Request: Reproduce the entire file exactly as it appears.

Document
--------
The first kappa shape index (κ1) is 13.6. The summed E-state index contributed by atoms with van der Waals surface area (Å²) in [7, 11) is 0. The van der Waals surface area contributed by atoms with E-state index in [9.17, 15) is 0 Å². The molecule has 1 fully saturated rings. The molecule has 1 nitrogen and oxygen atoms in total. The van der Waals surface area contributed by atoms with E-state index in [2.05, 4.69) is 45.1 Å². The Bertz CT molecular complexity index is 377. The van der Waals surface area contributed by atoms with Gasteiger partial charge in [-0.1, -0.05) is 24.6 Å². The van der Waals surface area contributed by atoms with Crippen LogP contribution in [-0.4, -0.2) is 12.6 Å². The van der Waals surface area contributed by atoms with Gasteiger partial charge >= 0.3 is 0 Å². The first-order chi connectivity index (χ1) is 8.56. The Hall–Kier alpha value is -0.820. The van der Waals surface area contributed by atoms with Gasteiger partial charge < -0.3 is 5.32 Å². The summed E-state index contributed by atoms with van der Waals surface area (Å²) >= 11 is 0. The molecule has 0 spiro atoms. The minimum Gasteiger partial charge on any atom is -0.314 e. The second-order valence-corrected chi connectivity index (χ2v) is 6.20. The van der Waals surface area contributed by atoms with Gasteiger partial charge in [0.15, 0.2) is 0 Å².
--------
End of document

The first kappa shape index (κ1) is 13.6. The summed E-state index contributed by atoms with van der Waals surface area (Å²) in [7, 11) is 0. The van der Waals surface area contributed by atoms with E-state index in [9.17, 15) is 0 Å². The molecule has 1 fully saturated rings. The molecule has 1 nitrogen and oxygen atoms in total. The van der Waals surface area contributed by atoms with E-state index in [2.05, 4.69) is 45.1 Å². The Bertz CT molecular complexity index is 377. The van der Waals surface area contributed by atoms with Gasteiger partial charge in [-0.1, -0.05) is 24.6 Å². The van der Waals surface area contributed by atoms with Crippen LogP contribution in [-0.4, -0.2) is 12.6 Å². The van der Waals surface area contributed by atoms with Gasteiger partial charge >= 0.3 is 0 Å². The first-order chi connectivity index (χ1) is 8.56. The Hall–Kier alpha value is -0.820. The van der Waals surface area contributed by atoms with Gasteiger partial charge < -0.3 is 5.32 Å². The summed E-state index contributed by atoms with van der Waals surface area (Å²) >= 11 is 0. The molecule has 0 spiro atoms. The minimum Gasteiger partial charge on any atom is -0.314 e. The second-order valence-corrected chi connectivity index (χ2v) is 6.20. The van der Waals surface area contributed by atoms with Gasteiger partial charge in [0.15, 0.2) is 0 Å².